With programs like North Carolina, Syracuse, and Kentucky all standing in Ohio State's way of reaching the pinnacle of college basketball, the difficulty of what the top-seeded Buckeyes' would have had to accomplish speaks for itself.
"It didn't look like the No. 1 overall seed, did it?" assistant coach Jeff Boals told BSB.
Perhaps that's why Thad Matta isn't getting worked up about the Buckeyes' potential seed this year. The Big Ten, though regarded as the top conference in the nation, doesn't seem to be in line for any of the tournament's No. 1 seeds.
The Big Ten is the nation's only conference that has three programs in the Associated Press poll's top 10, but the three teams that tied for the conference championship – Ohio State, Michigan State, and Michigan – all project to be no better than No. 2 seeds.
Whether any of the top three Big Ten teams will earn a top seed remains to be determined – the 68-team NCAA Tournament field will be announced Sunday – but winning the Big Ten Tournament seems to be a must for any of them to garner consideration.
"We did a nice job of beating each other up through the course of (the season)," Matta said. "You didn't have that dominating performance by anyone in the league as 13-5 won it. It speaks how well top to bottom the conference is."
Both Ohio State teams Matta has led to No. 1 seeds in the NCAA Tournament have had dominant performances during regular season runs that led to the outright Big Ten championship.
A year ago, the Buckeyes lost only two regular season games before winning both the conference's regular season and tournament crowns. The Buckeyes, an overwhelming favorite to advance to the Final Four, fell to Kentucky in the Sweet 16.
In 2006-07, Matta's team lost only one game in Big Ten play before earning a No. 1 seed in the NCAA Tournament. The Buckeyes went all the way to the NCAA championship game before falling to Florida – another No. 1 seed – in Atlanta.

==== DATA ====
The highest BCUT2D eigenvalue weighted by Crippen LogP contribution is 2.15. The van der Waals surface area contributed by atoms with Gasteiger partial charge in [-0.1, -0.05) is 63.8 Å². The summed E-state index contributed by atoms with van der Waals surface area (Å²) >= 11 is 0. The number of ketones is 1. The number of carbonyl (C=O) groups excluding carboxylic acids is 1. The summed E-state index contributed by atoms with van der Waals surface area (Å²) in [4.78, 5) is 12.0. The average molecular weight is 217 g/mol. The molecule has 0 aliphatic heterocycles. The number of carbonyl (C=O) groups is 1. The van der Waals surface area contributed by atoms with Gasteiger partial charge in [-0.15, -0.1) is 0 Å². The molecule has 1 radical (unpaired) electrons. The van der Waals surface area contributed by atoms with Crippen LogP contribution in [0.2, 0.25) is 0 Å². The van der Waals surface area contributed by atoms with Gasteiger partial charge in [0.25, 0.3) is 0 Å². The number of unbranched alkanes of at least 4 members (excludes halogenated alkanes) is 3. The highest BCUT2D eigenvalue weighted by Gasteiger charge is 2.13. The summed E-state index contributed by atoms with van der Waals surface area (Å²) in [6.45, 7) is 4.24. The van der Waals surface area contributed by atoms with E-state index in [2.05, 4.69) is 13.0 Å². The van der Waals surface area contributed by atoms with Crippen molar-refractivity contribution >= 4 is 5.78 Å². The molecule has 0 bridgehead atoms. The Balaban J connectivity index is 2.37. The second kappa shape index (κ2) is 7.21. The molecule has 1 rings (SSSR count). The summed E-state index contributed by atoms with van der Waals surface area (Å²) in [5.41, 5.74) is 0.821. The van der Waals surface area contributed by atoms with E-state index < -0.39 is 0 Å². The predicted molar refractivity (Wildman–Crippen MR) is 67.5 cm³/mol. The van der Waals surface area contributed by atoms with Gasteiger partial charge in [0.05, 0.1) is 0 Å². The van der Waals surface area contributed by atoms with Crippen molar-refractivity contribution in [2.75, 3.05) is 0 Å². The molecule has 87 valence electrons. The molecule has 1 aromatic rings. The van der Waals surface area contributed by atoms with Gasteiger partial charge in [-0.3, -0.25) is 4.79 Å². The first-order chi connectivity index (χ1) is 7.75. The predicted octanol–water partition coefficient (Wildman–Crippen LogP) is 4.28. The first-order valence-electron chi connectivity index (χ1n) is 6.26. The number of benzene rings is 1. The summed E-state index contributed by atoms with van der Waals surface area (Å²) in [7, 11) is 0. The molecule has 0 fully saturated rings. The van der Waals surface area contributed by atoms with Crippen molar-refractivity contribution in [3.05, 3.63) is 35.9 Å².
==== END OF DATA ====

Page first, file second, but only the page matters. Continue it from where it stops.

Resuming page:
Matta has also had experience with No. 2 seeds and the head coach, who's had mixed results when garnering one of the top seeds in the NCAA Tournament, hasn't found a tangible difference between the two placements.
"I haven't seen (a difference) if there is and we've been a one and a two twice and I can't say for sure – ‘Oh, that second game was so much easier being a one seed,'" Matta said. "I don't know if there is a huge difference in it."
On the surface, the logic seems to be fairly simple. If the Big Ten is indeed the nation's best – and deepest – group, the top team from that conference should be rewarded with one of the easier paths in the NCAA Tournament.
Matta, however, isn't holding out hope that will come to fruition, even if Ohio State earns the Big Ten Tournament title.
"From what I've just gone through, I'd say yes," Matta responded when asked if the best Big Ten team deserves a No. 1 seed. "I don't know if it would happen. The one thing I've always said is how other teams in the country would do going through a regular Big Ten season, but there's probably too much hypothetical involved in it.
"I know, just lobbying for the Big Ten, the different styles you face from night-to-night, the arenas we play in, that sort of thing, is it is a great challenge. But if one of the three of us wins the conference championship, I can see validity in it. I don't know if it will happen, though."
Top-ranked Kentucky and No. 2 Syracuse both seem to be locks for two of the four No. 1 seeds this year. Those teams, both currently 30-1, have enjoyed dominant regular season results that would warrant top seeds.
The remaining two seeds still seem to be up for grabs, though Ohio State and Michigan State – two teams that appeared in those spots in projections earlier in the season – currently seem to be on the outside looking in.
The three teams that tied for the Big Ten title all went 1-1 against each other and lost five times during conference play. The NCAA Tournament selection committee takes only an overall approach to each team's total body of work.
Ohio State's coaching staff isn't going to waste time thinking about seeding, as it is something completely out of their control. It's all about advancing in the conference tournament and waiting to hear their fate.
"It's all about matchups," Boals said. "That's all it is about."